Cliff Van Eaton
It's 11 o'clock in the morning, and the Air Pacific/Canadian Airlines code share flight is going through final preparations before its departure from Auckland International Airport in New Zealand.
The several hundred people on board have settled into their seats, and the pilot has just informed them that as soon as some last minute baggage is put in the hold they will be under way on their 8 hour flight to Honolulu.
What the passengers don't realise, however, is that they will be sharing their flight with an extremely valuable (if somewhat unusual) consignment of premium New Zealand livestock 637 one kilogram packages of honey bees. And like many of the other passengers, the bees are actually going to change planes in Honolulu and continue their journey for another 5 hour flight to Vancouver, British Columbia.
All in all, the bees will travel by air some 11,000 kilometres, from the Southern Hemisphere autumn to the Northern Hemisphere spring, in just over 15 hours. In another 12 hours, they will be in southern Alberta, ready to take up residence as colonies destined to pollinate canola and produce a big crop of grade A Canadian honey.
Timing is everything
As the cargo lifter puts the well-constructed (and double safety-protected) pallet of packages into the hold of the 767, the beekeeper in charge of the consignment, Steve Weenink, can finally pause, take a deep breath, and think back on what has been a very intense 2 days.
For Steve, owner of Apiflora NZ Ltd, one of the most successful beekeeping businesses in New Zealand's Bay of Plenty, the pallet of bees represents the culmination of efforts by a range of people, including 15 beekeepers supplying bulk bees, 12 more supplying queen bees, one crew that puts the bees into the packages, and another that assembles the package materials and pallet.
The whole thing takes military-like precision and timing, as well as the upmost care and attention to detail. Scheduled passenger flights across the Pacific don't wait for late baggage, and a pallet of 10 million bees can perish in as little as 3 minutes if something goes wrong and they over-heat.
A honey bee refuge on the other side of the world
Back in 1987, I wrote an article for an American beekeeping magazine describing queen rearing and package bee production in New Zealand. In the article I suggested that with the coming threats to North American beekeeping (at that time varroa, tracheal mite and Africanised bees), New Zealand was well-placed to be a source of disease-free, genetically uncontaminated honey bees.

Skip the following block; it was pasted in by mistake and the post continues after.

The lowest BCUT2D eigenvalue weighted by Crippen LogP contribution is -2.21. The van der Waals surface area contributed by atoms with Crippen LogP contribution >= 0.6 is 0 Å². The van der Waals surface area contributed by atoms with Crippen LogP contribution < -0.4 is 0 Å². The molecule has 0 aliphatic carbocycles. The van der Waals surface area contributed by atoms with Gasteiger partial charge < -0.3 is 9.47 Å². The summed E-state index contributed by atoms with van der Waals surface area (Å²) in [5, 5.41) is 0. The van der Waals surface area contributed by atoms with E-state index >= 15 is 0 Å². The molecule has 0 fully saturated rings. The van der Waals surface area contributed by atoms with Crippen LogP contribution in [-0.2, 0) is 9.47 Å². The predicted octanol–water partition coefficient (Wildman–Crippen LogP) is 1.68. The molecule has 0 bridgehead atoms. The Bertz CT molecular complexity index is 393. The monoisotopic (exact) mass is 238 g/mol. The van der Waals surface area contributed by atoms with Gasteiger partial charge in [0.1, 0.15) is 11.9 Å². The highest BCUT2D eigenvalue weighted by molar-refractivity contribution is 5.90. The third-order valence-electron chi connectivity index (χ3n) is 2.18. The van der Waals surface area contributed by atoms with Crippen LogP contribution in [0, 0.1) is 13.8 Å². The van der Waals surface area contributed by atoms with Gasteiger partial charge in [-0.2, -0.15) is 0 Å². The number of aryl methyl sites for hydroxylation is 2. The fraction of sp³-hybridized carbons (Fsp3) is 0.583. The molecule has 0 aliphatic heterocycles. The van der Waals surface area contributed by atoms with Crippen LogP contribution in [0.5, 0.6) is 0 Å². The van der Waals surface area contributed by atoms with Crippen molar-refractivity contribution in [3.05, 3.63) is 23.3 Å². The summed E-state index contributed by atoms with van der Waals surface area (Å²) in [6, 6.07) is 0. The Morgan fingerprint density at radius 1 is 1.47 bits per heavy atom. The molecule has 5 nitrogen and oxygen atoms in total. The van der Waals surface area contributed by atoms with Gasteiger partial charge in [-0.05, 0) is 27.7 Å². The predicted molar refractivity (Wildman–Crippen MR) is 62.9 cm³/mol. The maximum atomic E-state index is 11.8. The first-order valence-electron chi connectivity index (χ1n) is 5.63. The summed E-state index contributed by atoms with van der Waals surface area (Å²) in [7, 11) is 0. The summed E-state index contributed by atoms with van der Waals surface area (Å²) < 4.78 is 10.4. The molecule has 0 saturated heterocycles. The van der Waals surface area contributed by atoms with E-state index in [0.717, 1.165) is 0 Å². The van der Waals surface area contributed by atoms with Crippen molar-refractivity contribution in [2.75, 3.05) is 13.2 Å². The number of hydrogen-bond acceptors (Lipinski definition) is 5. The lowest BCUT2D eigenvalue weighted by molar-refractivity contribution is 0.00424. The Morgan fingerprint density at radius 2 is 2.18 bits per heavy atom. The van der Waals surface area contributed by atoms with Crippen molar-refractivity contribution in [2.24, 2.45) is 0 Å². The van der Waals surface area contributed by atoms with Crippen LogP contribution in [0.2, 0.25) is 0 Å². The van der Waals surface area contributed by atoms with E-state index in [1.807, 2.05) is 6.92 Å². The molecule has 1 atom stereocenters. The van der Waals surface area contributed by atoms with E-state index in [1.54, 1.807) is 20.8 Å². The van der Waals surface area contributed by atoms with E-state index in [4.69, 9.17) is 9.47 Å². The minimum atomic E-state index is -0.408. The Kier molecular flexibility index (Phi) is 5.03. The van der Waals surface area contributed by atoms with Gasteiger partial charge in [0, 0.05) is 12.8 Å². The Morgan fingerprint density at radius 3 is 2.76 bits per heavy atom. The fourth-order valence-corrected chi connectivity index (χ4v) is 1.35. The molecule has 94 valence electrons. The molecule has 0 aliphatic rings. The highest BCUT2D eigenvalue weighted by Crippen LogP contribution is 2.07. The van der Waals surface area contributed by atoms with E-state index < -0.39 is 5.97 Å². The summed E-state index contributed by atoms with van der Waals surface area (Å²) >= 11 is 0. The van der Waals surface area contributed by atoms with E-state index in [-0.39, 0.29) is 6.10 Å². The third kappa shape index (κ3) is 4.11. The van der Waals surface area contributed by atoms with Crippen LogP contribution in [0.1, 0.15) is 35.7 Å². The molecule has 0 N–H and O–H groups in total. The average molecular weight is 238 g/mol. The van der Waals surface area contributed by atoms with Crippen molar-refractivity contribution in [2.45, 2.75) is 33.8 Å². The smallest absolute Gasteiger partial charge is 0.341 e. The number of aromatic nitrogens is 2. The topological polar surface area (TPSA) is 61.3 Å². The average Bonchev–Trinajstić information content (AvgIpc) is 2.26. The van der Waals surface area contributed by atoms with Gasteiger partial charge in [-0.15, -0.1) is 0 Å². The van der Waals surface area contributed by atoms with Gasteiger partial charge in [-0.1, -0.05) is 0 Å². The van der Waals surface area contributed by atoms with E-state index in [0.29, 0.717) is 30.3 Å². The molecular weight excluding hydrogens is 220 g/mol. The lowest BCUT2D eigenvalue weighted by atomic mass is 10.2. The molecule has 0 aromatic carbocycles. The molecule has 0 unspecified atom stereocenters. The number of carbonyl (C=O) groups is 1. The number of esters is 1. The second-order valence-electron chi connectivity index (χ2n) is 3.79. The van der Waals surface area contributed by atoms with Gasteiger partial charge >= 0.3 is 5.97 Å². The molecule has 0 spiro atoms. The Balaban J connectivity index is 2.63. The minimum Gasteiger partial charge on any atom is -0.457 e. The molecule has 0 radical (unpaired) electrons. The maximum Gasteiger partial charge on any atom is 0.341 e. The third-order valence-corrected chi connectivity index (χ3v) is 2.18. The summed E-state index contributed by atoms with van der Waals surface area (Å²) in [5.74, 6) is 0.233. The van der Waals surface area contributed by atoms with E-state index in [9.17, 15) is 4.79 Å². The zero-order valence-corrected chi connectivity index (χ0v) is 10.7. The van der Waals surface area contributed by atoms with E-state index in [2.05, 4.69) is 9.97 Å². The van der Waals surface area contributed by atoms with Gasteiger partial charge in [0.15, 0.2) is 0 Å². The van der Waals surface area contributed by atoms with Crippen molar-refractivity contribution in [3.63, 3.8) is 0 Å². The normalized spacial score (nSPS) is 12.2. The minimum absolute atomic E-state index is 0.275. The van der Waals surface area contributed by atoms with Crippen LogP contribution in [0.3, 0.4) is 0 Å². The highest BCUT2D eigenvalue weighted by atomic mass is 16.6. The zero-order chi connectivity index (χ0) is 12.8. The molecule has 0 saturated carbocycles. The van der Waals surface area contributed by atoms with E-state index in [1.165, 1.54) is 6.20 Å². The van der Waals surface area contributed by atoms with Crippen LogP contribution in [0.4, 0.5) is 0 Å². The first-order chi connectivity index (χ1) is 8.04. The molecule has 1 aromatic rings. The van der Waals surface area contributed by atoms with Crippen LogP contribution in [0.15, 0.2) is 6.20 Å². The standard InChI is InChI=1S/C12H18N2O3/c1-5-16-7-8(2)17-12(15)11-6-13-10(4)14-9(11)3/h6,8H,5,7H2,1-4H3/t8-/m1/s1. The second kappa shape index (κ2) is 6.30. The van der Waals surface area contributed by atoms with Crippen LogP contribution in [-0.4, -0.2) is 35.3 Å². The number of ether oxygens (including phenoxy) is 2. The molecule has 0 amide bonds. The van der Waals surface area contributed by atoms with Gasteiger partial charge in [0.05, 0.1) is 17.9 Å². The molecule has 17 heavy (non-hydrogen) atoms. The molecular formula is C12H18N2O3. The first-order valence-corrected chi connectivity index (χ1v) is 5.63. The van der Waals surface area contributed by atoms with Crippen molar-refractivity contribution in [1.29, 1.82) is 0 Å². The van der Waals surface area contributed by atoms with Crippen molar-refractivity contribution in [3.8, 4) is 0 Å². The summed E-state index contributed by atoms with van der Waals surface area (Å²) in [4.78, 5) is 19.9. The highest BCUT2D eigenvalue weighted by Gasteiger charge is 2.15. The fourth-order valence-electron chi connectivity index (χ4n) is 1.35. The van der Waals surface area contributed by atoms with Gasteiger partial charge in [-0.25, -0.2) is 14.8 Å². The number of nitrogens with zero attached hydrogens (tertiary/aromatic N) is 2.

In the years since, varroa has ravaged much of the worlds temperate climate beekeeping, and while tracheal mite and the Africanised bee have so far not quite lived up to predictions as gravely serious threats, beekeepers in a number of countries have nevertheless looked to New Zealand for replacement stocks of bees and queens.
New Zealand's geographic isolation in the South Pacific, its well-developed commercial beekeeping industry, and its dedication to strict agricultural quarantine and bee disease surveillance and control programmes, have all contributed to making New Zealand bee stocks attractive to beekeepers in such far-flung destinations as Canada, Korea, Israel, Germany, France, Thailand, Iran, and the Pacific Islands.
New Zealand is fortunate to still be free of most of the major bee diseases that plague other parts of the world, and is making significant inroads into American foulbrood (in the last 7 years, AFB incidence has decreased on average by 12% per annum, to a low in 1998 of 0.38% of hives). The country really has become one of the last refuges of low disease impact beekeeping anywhere.
Quality and cooperation: the keys to success
As a beekeeping advisor, what I have enjoyed most about the growth of the New Zealand bee export trade is seeing enthusiastic commercial beekeepers working together to learn the new skills required to supply this world market, and especially watching them apply the same dedication to quality and service that they have developed in other aspects of their enterprises.
A case in point is the group of beekeepers who work together supplying Steve Weenink, and his business partner James Ward, owner of Kintail Honey in the southern North Island. Steve and James run 7500 hives between them, but they also rely on a number of other North Island beekeepers, and even some South Island ones, to supply product for their export bee venture.
Steve was a founding member of the Kiwifruit Pollination Association (KPA), and is currently the groups president. The association is made up of over 30 beekeepers in the Bay of Plenty who are dedicated to providing quality pollination services to the regions world-famous kiwifruit industry.
Beekeepers in the KPA have developed a reputation for producing tens of thousands of quality bee hives to strict hive strength criteria, and working together with kiwifruit growers to maximise production of what is a very difficult fruit to pollinate (kiwifruit flowers don't produce nectar, and an export fruit generally requires about 1500 seeds).
With this understanding of the need for quality and prompt service, and looking for additional income opportunities after the spring pollination period, it seemed only natural for Steve and his KPA mates to get together with James to develop the export market for package bees.
The business initially began with James, who was approached by a Canadian beekeeper to supply a trial shipment of packages. The next year, small shipments went to both Canada and Korea. By the following year, orders expanded to the point that James had to look to other beekeepers to help him meet the demand.